In 2018, Maja Rosén gave up her spot in medical school to found the Swedish organization,“Vi håller oss på jorden” (We Stay on the Ground; https://westayontheground.blogspot.com/) that spreads awareness about the climate impact from flying and work for reduced air travel. It ‘s campaign “Flight Free 2020”, asked people to pledged to stay on the ground in 2020 – provided that 100,000 people from their country promised to do the same thing. The campaign then expanded to other countries. The next country to have a full-time campaign coordinator (Anna Hughes) was the United Kingdom.

Overcoming Barriers

The following table lists the key barriers to action and how they were addressed. 

Barrier

How it was addressed 

Belief that more sustainable means of travel took longer

·     Communications pointed out that many trips actually took more time by air than by train

Lack of agency (my actions won’t make a difference)

·     Some communications framed personal emissions as a portion of a personal greenhouse gas emissions budget, to show how large the impact was of not flying

·     Highlighted people choosing not to fly

Established travel habits. inconvenience

·     Appealed to group norms and shared values

 

Measuring Achievements

  • Actual travel data were reported by Swedish Railways and Airport operator Swedavia AB and were corroborated by a Swedish Railways survey.
  • Reasons for the change were tracked through surveys by Vagabond, the World Wildlife Federation, Swedish Railways and Swedavia.
  • Impact on the purchase of carbon offset credits was reported by Myclimate. The growth in carbon off-sets may be a further indicator of the dissonance that air travelers were experiencing.

Possible Confounding Influences

  • The previous year (2017) Sweden had experienced a record heat wave and wildfires in the arctic.
  • A new flight tax was introduced in April 2018. All flights departing from Swedish airports were charged 60 to 400 krona ($7 to $49, six to 39 euros), depending on the destination.
  • The bankruptcy of regional airline NextJet grounded a number of domestic flight routes for a few months.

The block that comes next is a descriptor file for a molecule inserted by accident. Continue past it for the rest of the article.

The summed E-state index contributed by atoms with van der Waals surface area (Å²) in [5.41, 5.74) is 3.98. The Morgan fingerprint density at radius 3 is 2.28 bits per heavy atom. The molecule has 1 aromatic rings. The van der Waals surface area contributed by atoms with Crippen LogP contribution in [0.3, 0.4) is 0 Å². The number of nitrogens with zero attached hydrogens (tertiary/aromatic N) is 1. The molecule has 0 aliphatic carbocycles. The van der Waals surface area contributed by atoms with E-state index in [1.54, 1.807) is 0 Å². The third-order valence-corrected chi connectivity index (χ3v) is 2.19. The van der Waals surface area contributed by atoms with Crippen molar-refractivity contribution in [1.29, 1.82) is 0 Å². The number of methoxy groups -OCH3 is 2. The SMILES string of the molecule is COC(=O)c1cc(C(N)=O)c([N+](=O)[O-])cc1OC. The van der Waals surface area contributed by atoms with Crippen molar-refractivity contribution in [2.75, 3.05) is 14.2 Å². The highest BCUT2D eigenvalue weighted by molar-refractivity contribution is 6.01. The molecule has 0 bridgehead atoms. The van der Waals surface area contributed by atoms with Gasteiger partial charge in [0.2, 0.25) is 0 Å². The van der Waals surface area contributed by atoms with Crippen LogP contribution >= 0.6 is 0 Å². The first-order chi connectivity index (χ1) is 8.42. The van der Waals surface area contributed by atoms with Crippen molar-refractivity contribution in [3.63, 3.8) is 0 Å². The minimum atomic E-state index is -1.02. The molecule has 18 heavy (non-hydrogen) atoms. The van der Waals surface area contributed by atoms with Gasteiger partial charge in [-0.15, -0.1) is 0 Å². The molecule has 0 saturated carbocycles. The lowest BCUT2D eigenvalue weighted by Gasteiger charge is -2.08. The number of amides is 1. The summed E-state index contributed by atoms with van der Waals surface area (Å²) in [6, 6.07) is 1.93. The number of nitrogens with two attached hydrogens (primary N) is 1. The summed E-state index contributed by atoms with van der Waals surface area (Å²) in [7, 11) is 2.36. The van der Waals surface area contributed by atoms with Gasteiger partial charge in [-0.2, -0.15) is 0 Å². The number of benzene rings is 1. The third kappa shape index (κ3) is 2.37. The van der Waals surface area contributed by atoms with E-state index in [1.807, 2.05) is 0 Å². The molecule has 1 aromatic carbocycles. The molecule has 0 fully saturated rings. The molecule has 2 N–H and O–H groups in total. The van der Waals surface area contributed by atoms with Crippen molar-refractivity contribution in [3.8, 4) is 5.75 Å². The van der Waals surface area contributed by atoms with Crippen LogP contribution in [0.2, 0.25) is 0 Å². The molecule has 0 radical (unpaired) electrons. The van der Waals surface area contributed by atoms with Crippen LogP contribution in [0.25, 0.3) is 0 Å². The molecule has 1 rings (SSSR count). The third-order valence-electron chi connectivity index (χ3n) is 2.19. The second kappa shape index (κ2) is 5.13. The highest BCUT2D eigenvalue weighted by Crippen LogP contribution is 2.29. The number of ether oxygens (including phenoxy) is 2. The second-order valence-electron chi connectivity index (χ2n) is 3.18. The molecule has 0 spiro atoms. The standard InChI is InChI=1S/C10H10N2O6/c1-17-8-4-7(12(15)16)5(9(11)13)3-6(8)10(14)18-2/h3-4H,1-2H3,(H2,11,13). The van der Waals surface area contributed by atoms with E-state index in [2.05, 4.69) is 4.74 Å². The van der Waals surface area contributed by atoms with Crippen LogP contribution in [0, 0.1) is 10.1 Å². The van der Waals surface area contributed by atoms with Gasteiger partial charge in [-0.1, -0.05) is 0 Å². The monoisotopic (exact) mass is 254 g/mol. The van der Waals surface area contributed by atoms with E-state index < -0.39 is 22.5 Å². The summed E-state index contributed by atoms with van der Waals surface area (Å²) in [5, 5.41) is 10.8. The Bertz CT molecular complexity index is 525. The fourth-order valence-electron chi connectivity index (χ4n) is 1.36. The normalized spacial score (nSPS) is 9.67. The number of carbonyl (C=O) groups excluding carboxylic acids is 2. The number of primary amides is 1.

Results

Impacts – Individual participants

  • Many people reduced their air travel and took the train more, as reflected by the overall impact results (below)
  • In addition, some organisations got behind the movement. For example, the Danish broadsheet newspaper Politiken developed plans to stop domestic flying by its journalists, offset the flights which were taken, and refocus its travel section to trips accessible by train.

Impacts – Overall

Impact on Trips by Airplane

  • Domestic passenger numbers in Sweden fell by 8% from January to April, 2019, after falling 3% over the whole of 2018, according to Swedavia AB which operates Sweden’s 10 busiest airports. The climate debate was one reason behind the change.
  • 23% of Swedes reduced their air travel in 2018 due to its climate impact, according to a World Wildlife Federation survey. The trend was most noticeable among women and young people. In contrast, air passenger numbers rose by 4.4% in Europe during the same period.
  • Of those Swedes who travelled abroad less in 2018, 64% did so because of concerns about climate impacts, according to a survey by Sweden's leading travel magazine, Vagabond.
  • The growth in carbon off-sets (see below) may be a further indicator of the dissonance that air travelers were experiencing.
  • In the United Kingdom, a 2019 poll found that two out of three people thought air travel needed to be curbed.

Impact on Trips by Train

  • In early 2019, 37% of Swedes traveled by rail instead of air, compared with 26% in the autumn of 2018, according to surveys administered by Swedish Railways. That shift matched changes in its actual passenger numbers: the number of trips increased by 5% in 2018 to 31.8 million, and by a further 8% in the first quarter of 2019 alone. Business trips grew the most – rising by 12% in the first quarter of 2019 alone.
  • For the first time, climate impact topped travelers’ reasons for choosing the train

Impact on Purchase of Carbon-Offsets

  • Myclimate, a Swiss travel offset nonprofit saw a five-fold jump in purchases in a year.
  • At Ryanair Holdings Plc., Europe’s largest discount carrier, the number of customers making voluntary offset payments almost doubled in 18 months.

Contacts

Maja Rosén
We Stay on the Ground
vihallerosspajorden@gmail.com

Notes

Further Reading

https://westayontheground.blogspot.com/p/in-media.html

https://climateoutreach.org/we-analysed-the-polls-this-is-what-the-uk-thinks-of-the-climate-crisis/

http://www.bbc.com/future/story/20190909-why-flight-shame-is-making-people-swap-planes-for-trains

https://www.vox.com/the-highlight/2019/7/25/8881364/flying-shame-climate-change-airline-greta-thunberg

https://fores.se/grounded-beyond-flygskam/ 

http://weneedtotalkaboutaviation.org